52 minutes ago
Defenders of government welfare programs not only cannot conceive of the possibility that government programs actually harm rather than help the people they target; they cannot conceive of the possibility that anyone else could conceive of the possibility. Those of us who sincerely believe that such programs are harmful are baffled at what we perceive to be stubborn resistance to the facts of the matter.
What unemployed and impoverished people really need is not government handouts, but access to, and the capacity and inducement to engage, the market economy—as Pope John Paul II put it, to “enter the circle of exchange.” Government policy should be encouraging companies to hire and potential employees to be hired. Yet, to take but one example of recent counter productivity, economists have shown that extending unemployment benefits beyond a certain length of time correlates with higher unemployment rates. If a safety net becomes too comfortable, people are inclined to remain in it. Welfare program advocates deny this vehemently—everyone wants to work, they say; they just need the chance—but statistical evidence and a realistic understanding of human nature contradict them. It could be that the perfect job is not available; maybe finding work means picking up and moving, or taking a cut in pay, or training to acquire a new skill. People faced with these situations deserve our compassion and assistance. But if we minimize the incentive to do what is necessary to find employment, we do neither the out-of-work individual nor the overall economy any favors.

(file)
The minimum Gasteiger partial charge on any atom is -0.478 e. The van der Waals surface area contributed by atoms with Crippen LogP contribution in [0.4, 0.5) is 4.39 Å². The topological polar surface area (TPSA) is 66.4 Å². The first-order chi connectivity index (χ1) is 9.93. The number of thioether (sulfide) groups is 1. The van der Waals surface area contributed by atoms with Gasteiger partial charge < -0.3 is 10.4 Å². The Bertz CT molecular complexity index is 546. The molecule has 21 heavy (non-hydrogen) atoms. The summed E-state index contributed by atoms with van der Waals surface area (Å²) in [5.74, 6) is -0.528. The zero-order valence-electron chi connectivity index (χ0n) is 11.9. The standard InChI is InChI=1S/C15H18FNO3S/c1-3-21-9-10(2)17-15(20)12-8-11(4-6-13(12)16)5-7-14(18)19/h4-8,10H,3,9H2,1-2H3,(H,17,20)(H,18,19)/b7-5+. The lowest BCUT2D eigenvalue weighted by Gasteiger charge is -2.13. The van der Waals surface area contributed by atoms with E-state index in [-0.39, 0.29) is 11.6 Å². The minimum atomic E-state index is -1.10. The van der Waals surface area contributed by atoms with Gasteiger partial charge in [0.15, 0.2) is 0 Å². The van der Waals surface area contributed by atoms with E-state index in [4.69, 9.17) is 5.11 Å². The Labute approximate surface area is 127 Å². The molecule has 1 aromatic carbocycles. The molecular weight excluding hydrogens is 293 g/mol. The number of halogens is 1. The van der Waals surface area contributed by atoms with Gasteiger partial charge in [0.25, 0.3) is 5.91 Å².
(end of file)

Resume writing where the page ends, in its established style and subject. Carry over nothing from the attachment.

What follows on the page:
A report obtained under the Official Information Act shows 14 people, including three children, were listed at one household in Papatoetoe. Collectively it was getting over $4000 a week net in benefit payments - adding up to about $224,000 a year.
She [Paula Bennett]had asked for the breakdown of benefit payments per household as part of work a panel of ministers is doing on welfare reforms following the Welfare Working Group report.